Development and Clinical Assessment of a Comprehensive Product for Pigmentation Control in Multiple Ethnic Populations

December 2016 | Volume 15 | Issue 12 | Original Article | 1562 | Copyright © 2016

Elizabeth T. Makino BS CCRA MBA,a Kuniko Kadoya PhD,a Monya L. Sigler PhD,b Peter D. Hino MD FAAD,b and Rahul C. Mehta PhDa

aSkinMedica, Inc., An Allergan Company, Irvine, CA bThomas J. Stephens & Associates, Inc., Richardson,TX

Abstract

BACKGROUND: Pigmentary changes in people of different ethnic origins are controlled by slight variations in key biological pathways leading to different outcomes from the same treatment. It is important to develop and test products for desired outcomes in varying ethnic populations. OBJECTIVES: To develop a comprehensive product (LYT2) that affects all major biological pathways controlling pigmentation and test for clinical efficacy and safety in different ethnic populations. METHODS: A thorough analysis of biological pathways was used to identify ingredient combinations for LYT2 that provided optimal melanin reduction in a 3-D skin model. Expression of four key genes for melanogenesis, TYR, TYRP-1, DCT, and MITF was analyzed by qPCR. Clinical study was conducted to compare the efficacy and tolerability of LYT2 against 4% hydroquinone (HQ). RESULTS: Average melanin suppression by LYT2 in 7 independent experiments was 45%. All four key genes show significant down- regulation of expression. LYT2 provided statistically significant reductions in mean overall hyperpigmentation grades as early as week 2 compared to baseline, with continued significant improvements through week 12 in all ethnic groups tested. CONCLUSION: We have successfully combined management of 6 categories of pathways related to melanogenesis: melanocyte activation, melanosome development, melanin production, melanin distribution, keratinocyte turnover, and barrier function to create a comprehensive HQ-free product. The outcome clearly shows greater pigmentation control with LYT2 compared to other HQ-free products in skin tissue models and earlier control in clinical studies compared to 4% HQ. Clinical study shows pigmentation control benefits of LYT2 in people of Caucasian, Hispanic, and African ethnic origins. J Drugs Dermatol. 2016;15(12):1562-1570.

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INTRODUCTION

Skin conditions related to hyperpigmentation continue to contribute to psychosocial anxiety that leads to poor quality-of-life measures.1,2 Pigmentary changes are the first sign of aging in a majority of population, and they are self-described by patients using various expressions including dark spots, blotches, scars, dirty skin, stains etc. The desired outcome of pigment correction in these patients is to obtain skin with homogeneous pigmentation. In some cultures, dark skin represents a lower socioeconomic status, encouraging people to seek skin bleaching options for otherwise normal healthy skin. Regardless of the reasons, pigment correction remains one of the most sought after goals of aesthetic treatments worldwide. Melanin, in various forms and distribution pattern, is the primary pigment responsible for constitutive human skin color.3 It is synthesized by melanocytes at the base of the epidermis and transported to keratinocytes via dendrites using a series of complex steps. One of the primary functions of epidermal melanin is to provide protection against the constant onslaught of solar radiation. More than 375 different genes involved in pigmentation processes have been identified to date, and research is underway to further understand their role.4 In order to create a product to address the multitude of skin hyperpigmentation issues, it is important to understand the chemistry, biology, and genetics of melanin production and distribution in all ethnicities, which would allow rational combination of ingredients for correcting a wide range of pigmentary conditions.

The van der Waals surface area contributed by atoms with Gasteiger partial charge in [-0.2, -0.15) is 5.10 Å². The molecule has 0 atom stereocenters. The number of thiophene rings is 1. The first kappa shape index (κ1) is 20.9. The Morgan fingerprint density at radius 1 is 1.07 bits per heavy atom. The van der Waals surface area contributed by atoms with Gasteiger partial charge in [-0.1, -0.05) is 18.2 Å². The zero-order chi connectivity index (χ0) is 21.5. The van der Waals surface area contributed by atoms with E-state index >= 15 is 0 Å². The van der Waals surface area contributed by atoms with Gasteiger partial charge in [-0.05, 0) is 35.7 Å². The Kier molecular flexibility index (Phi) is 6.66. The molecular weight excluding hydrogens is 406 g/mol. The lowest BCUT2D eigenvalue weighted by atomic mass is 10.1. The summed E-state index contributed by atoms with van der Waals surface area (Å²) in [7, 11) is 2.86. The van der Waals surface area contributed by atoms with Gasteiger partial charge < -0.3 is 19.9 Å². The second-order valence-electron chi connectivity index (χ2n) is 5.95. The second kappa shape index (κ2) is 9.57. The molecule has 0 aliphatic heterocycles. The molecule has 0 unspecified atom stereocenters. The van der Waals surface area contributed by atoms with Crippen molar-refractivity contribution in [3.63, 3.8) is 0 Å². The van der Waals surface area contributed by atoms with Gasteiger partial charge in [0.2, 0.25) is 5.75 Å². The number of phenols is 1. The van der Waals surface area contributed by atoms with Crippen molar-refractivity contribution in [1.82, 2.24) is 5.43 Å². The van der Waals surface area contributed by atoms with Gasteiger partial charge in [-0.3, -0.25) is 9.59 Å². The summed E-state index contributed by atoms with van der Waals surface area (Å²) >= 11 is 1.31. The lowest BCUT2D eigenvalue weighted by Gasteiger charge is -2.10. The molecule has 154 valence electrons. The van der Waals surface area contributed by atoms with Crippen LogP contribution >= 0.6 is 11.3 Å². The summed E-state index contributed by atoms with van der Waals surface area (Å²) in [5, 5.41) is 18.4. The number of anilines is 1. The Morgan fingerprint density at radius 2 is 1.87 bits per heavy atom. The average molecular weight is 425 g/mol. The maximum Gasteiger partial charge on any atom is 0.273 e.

Melanocyte Activation

Keratinocytes, melanocytes and broblasts secrete a number of cytokines in response to environmental damage and stress. α-Melanocyte stimulating hormone (αMSH)/ melanocortin 1 receptor (MC1R); endothelin-1 (ET-1)/ Endothelin B receptor (ET-B); and stem cell factor (SCF)/ c-KIT receptor, have been shown to substantially contribute to melanogenesis. Overexpression of these key markers is consistently observed in hyperpigmented skin compared to even-toned skin.5 Proopiomelanocortin (POMC), is a precursor of αMSH6 which binds to MC1R causing up-regulation of microphthalmia transcription factor (MITF). MITF functions 

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